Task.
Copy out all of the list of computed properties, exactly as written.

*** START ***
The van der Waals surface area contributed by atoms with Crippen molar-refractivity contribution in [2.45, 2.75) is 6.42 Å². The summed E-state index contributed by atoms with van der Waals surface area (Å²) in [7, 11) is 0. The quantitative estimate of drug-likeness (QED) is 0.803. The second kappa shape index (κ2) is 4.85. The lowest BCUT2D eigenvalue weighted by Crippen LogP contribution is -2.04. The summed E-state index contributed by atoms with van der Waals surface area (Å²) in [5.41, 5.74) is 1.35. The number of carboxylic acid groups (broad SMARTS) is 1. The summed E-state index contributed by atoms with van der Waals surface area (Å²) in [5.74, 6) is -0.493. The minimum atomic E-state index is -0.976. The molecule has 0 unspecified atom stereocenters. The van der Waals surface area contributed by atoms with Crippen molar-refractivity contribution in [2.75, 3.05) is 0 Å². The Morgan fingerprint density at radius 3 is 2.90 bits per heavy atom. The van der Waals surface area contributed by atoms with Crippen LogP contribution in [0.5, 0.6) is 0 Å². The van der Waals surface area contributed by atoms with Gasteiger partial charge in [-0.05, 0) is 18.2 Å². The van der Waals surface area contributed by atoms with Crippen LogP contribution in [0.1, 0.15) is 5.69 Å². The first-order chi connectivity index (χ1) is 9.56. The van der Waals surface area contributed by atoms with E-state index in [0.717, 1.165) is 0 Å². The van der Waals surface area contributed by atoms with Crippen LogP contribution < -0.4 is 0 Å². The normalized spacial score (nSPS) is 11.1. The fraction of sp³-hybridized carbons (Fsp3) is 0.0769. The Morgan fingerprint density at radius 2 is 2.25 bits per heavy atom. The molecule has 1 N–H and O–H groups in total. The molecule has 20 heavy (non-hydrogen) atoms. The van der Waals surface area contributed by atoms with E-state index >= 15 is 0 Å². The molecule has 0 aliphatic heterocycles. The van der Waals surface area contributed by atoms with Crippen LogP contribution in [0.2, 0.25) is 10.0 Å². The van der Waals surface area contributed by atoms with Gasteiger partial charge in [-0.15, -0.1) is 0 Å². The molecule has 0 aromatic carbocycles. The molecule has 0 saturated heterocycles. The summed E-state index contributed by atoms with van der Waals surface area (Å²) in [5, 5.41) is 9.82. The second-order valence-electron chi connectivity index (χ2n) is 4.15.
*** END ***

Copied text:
The van der Waals surface area contributed by atoms with Crippen molar-refractivity contribution in [2.45, 2.75) is 6.42 Å². The summed E-state index contributed by atoms with van der Waals surface area (Å²) in [7, 11) is 0. The quantitative estimate of drug-likeness (QED) is 0.803. The second kappa shape index (κ2) is 4.85. The lowest BCUT2D eigenvalue weighted by Crippen LogP contribution is -2.04. The summed E-state index contributed by atoms with van der Waals surface area (Å²) in [5.41, 5.74) is 1.35. The number of carboxylic acid groups (broad SMARTS) is 1. The summed E-state index contributed by atoms with van der Waals surface area (Å²) in [5.74, 6) is -0.493. The minimum atomic E-state index is -0.976. The molecule has 0 unspecified atom stereocenters. The van der Waals surface area contributed by atoms with Crippen molar-refractivity contribution in [2.75, 3.05) is 0 Å². The Morgan fingerprint density at radius 3 is 2.90 bits per heavy atom. The van der Waals surface area contributed by atoms with Crippen LogP contribution in [0.5, 0.6) is 0 Å². The van der Waals surface area contributed by atoms with Gasteiger partial charge in [-0.05, 0) is 18.2 Å². The van der Waals surface area contributed by atoms with Crippen LogP contribution in [0.1, 0.15) is 5.69 Å². The first-order chi connectivity index (χ1) is 9.56. The van der Waals surface area contributed by atoms with E-state index in [0.717, 1.165) is 0 Å². The van der Waals surface area contributed by atoms with Crippen LogP contribution < -0.4 is 0 Å². The normalized spacial score (nSPS) is 11.1. The fraction of sp³-hybridized carbons (Fsp3) is 0.0769. The Morgan fingerprint density at radius 2 is 2.25 bits per heavy atom. The molecule has 1 N–H and O–H groups in total. The molecule has 20 heavy (non-hydrogen) atoms. The van der Waals surface area contributed by atoms with E-state index >= 15 is 0 Å². The molecule has 0 aliphatic heterocycles. The van der Waals surface area contributed by atoms with Crippen LogP contribution in [0.2, 0.25) is 10.0 Å². The van der Waals surface area contributed by atoms with Gasteiger partial charge in [-0.15, -0.1) is 0 Å². The molecule has 0 aromatic carbocycles. The molecule has 0 saturated heterocycles. The summed E-state index contributed by atoms with van der Waals surface area (Å²) in [5, 5.41) is 9.82. The second-order valence-electron chi connectivity index (χ2n) is 4.15.